Ranked No. 6 in the country and hosting unranked Arkansas, Mock was 21-for-40 with 264 yards and three touchdowns in a 38-28 loss to Arkansas.
Young’s first steps toward starting full-time at Texas were taken a few weeks later against Kansas State. Mock played well in the first half, but Kansas State took control in the second half and Mock was ineffective. Young came in to turn the tide and led Texas to a game-winning touchdown with 4:36 left in the game as Texas avoided a second home loss.
Bohls wrote after the game: “Vince Young clearly demonstrated he has the magical feet, the sandlot poise and the All-America-caliber talent to be a starting quarterback.”
“Today you saw the perfect example why the two-quarterback system works, ” Mock said after the game. “Nothing surprises me at the University of Texas.”
The next week, Mock’s stock dropped further as the No. 1-ranked Sooners beat Texas 65-13 in Dallas. Mock was benched after starting 4-of-9 with an interception and 21 yards passing. Young finished the game, passing for 135 yards on 21 attempts with two picks, but also rushed for 127 yards and a touchdown in the blowout loss.
Young started the next week against Iowa State and the rest is history. He won his first start, a 40-19 win over the Cyclones.
So that’s part of the 2003 story.
Williams entered with major buzz. He caught 70 passes for 1,079 yards with nine touchdowns. He didn’t win any individual awards, but was one of five All-Americans on the team.
Derrick Johnson, an All-American linebacker, was a finalist for the Butkus Award his junior year and would win the award as a senior. He led the Longhorns with 125 tackles.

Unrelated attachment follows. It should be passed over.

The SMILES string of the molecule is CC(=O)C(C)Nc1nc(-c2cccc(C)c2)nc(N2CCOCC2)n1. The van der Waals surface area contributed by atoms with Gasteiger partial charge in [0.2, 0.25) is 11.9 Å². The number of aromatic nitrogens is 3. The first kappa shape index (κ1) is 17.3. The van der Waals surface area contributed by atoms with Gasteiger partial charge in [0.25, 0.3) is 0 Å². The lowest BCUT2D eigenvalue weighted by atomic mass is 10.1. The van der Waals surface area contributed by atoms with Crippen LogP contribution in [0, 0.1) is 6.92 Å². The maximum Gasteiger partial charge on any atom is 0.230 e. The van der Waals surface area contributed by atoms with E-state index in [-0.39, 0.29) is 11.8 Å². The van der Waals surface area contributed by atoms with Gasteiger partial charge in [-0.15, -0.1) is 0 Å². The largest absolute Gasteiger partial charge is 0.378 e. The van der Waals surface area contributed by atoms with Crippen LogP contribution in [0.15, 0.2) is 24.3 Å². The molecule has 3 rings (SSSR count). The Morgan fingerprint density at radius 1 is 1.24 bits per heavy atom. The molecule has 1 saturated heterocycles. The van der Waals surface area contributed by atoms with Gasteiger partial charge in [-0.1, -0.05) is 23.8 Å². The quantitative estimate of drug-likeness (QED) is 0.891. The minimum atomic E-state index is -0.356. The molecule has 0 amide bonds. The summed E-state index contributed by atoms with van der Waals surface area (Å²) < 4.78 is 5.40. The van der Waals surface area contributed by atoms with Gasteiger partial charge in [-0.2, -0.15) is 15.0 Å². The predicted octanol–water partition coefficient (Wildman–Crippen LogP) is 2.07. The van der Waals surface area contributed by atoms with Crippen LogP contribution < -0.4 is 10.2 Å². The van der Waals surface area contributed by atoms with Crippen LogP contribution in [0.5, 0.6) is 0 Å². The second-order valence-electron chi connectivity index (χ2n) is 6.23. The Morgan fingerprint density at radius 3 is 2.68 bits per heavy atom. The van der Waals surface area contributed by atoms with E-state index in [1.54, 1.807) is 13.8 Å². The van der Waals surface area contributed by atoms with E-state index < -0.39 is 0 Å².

Nathan Vasher had six interceptions in 2003.
But this season is where Cedric Benson went from good back to great back and eventually after his senior year an all-time back. Benson rushed for 1,360 yards and 21 touchdowns his junior year.
The running game has rarely been better at Texas — that’s saying something– as Young also added 998 yards and 11 touchdowns.
After the loss to Oklahoma, Texas was 4-2 and ranked No. 20 in the nation. After bashing Iowa State, Texas beat Baylor, Nebraska and Oklahoma State by scores of 56-0, 31-7 and 55-16. Two of those wins were against ranked Nebraska and Oklahoma State teams.
Texas won a shootout with Texas Tech 43-30 as Benson rushed for 142 yards and two touchdowns while Young added 213 yards passing with two touchdowns.
But it was Mock who saved the day for the Longhorns.
Trailing 40-35, Mock took over at quarterback on the final drive with about two minutes left to play. Mock led a 7-play, 86 yard drive and hit B.J. Johnson with a 9-yard touchdown pass with 46 seconds left to win.
“Mock grew up in Lubbock, and both his mom and dad are graduates of Texas Tech,” Brown told the media after the game. “He has been really positive throughout the year. He really stepped up for us tonight. We talked to him early in the game and told him that we would put him in during the third series, but he said that we were in a rhythm and to leave Vince (Young) in. That is the kind of classy guy he is. We decided that since passing is what Mock does best, we would put him in to throw downfield. We had no doubt that he would go in and play well. The receivers responded and made some great plays.”